Antibiotic resistance is increasing dramatically worldwide. In some countries so-called pan-resistant bacteria, i.e. resistant towards all available drugs, are causing serious infections in hospitals, but are also spread due to international travel and trade of foods (Falagas et al. 2006).
Development of antibiotic resistance is closely related to the consumption of antibiotics. There is a clear trend between high levels of resistance and high levels of antibiotic consumption, e.g. in southern European countries and vice versa in the Nordic countries.
This correlation holds both for humans and production animals, i.e. high resistance levels in zoonotic bacteria like Salmonella spp. stem from antibiotic use in production animals.
In developing countries, e.g. Ghana, increasing prevalences of resistance towards various antibiotic groups have been reported in several important bacterial pathogens (Newman and Seidu 2002; Newman et al. 2007; Newman et al. 2006; Denno et al. 2002; Mills-Robertson et al. 2002).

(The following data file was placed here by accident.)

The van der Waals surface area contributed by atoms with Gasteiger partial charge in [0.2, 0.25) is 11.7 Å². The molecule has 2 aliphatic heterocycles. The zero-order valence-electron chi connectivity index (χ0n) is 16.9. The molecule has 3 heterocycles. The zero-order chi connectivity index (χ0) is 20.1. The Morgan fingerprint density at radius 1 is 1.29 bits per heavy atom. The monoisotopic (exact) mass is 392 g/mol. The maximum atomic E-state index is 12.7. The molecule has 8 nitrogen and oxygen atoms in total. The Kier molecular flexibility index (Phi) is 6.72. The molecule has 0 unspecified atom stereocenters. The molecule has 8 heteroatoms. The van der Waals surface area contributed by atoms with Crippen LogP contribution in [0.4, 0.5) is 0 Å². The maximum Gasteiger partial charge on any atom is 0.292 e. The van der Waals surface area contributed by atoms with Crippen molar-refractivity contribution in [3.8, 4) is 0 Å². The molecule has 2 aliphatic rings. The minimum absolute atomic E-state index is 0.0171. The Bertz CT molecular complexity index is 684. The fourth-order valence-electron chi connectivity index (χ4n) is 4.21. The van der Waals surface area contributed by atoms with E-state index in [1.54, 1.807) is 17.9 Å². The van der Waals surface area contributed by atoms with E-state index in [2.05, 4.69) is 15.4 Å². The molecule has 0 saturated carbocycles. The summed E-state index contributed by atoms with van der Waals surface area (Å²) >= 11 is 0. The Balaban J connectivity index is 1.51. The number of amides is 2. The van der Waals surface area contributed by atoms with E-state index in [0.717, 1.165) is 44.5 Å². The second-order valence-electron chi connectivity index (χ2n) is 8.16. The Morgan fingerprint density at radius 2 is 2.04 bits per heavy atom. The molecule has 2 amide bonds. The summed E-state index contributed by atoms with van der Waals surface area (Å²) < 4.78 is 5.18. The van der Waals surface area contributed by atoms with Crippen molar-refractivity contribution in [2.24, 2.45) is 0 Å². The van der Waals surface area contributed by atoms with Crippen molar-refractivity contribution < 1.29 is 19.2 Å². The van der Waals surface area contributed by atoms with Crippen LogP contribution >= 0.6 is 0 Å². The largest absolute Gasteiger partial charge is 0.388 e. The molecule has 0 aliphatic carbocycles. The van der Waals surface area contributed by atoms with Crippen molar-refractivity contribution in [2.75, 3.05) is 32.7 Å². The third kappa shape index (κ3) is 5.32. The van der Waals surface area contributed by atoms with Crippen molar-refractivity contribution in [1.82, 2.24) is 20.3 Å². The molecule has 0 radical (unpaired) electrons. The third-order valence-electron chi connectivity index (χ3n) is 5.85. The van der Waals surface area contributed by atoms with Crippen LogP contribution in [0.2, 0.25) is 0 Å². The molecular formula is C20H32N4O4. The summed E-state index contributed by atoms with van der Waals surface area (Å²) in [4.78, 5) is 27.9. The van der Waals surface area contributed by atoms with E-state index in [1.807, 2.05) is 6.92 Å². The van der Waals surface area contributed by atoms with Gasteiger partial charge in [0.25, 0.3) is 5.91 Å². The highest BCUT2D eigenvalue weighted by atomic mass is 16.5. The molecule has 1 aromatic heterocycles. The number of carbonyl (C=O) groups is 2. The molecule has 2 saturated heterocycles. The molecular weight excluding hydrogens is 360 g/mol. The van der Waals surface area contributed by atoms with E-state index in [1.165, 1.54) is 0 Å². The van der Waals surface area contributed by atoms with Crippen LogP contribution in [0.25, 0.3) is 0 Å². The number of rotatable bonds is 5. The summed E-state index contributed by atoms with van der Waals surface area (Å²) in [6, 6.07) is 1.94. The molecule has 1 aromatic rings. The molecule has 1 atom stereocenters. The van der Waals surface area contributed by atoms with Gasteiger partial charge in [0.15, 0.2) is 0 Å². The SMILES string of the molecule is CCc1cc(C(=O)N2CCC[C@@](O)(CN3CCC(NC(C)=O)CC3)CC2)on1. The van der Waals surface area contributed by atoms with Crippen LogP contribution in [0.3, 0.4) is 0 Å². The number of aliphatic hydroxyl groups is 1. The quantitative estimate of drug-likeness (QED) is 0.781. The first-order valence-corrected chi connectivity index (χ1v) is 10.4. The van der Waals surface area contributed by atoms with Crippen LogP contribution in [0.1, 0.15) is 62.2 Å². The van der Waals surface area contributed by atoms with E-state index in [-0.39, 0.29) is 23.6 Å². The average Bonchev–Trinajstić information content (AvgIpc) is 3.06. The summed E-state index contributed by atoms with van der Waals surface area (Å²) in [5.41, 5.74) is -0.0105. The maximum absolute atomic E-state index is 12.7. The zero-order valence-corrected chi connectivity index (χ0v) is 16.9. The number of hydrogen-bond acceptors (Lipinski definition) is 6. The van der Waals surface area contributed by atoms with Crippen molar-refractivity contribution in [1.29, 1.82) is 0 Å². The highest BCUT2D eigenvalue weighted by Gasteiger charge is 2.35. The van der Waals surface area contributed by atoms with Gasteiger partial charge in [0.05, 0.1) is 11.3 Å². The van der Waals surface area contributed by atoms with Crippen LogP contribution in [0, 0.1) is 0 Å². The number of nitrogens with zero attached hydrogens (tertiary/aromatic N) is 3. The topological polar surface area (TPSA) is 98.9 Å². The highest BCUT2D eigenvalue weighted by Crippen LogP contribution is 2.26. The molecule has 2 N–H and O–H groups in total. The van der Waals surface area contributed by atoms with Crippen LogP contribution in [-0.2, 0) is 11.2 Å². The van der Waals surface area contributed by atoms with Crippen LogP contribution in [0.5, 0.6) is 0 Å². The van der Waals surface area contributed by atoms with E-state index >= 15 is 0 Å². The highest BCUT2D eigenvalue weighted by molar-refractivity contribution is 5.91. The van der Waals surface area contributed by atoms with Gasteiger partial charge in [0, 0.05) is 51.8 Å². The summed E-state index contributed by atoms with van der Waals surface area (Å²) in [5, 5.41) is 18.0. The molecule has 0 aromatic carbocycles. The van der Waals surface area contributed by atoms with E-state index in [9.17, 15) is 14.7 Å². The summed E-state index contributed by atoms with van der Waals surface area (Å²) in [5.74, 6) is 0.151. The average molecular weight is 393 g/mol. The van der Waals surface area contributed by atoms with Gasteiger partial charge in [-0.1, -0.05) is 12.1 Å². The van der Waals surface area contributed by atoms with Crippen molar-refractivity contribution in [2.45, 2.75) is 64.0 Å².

In a recent study in Accra, 30% of S. aureus was found resistant to methicillin (MRSA) (Newman, personal communication). A Ghanaian-Dutch collaborative effort to evaluate antibiotic resistance in Ghana found extremely high prevalences of resistance in Gram-negative bacteria isolated from hospitalized patients: E. coli: tetracycline, 82%; ampicillin, 75%; chloramphenicol, 75% ; co-trimoxazole, 72%.; nalidixic acid, 49%; and cefotaxime, 20%. Similar resistance prevalences were recorded in other gastro-intestinal pathogens including Salmonella spp. which may also cause bacteraemia (Newman et al. 2006). Furthermore, E. coli isolated from stools of healthy volunteers in Ghana showed > 80% resistance towards ampicillin, tetracycline, chloramphenicol and co-trimoxazole (Nys et al. 2004).
This limited information indicates a widespread prevalence of antibiotic resistance in the clinically most important bacterial pathogens in Ghana (Nys et al. 2004), and shows that resistance is likely a serious problem both for community-acquired as well as for nosocomial infections.
from ADMER project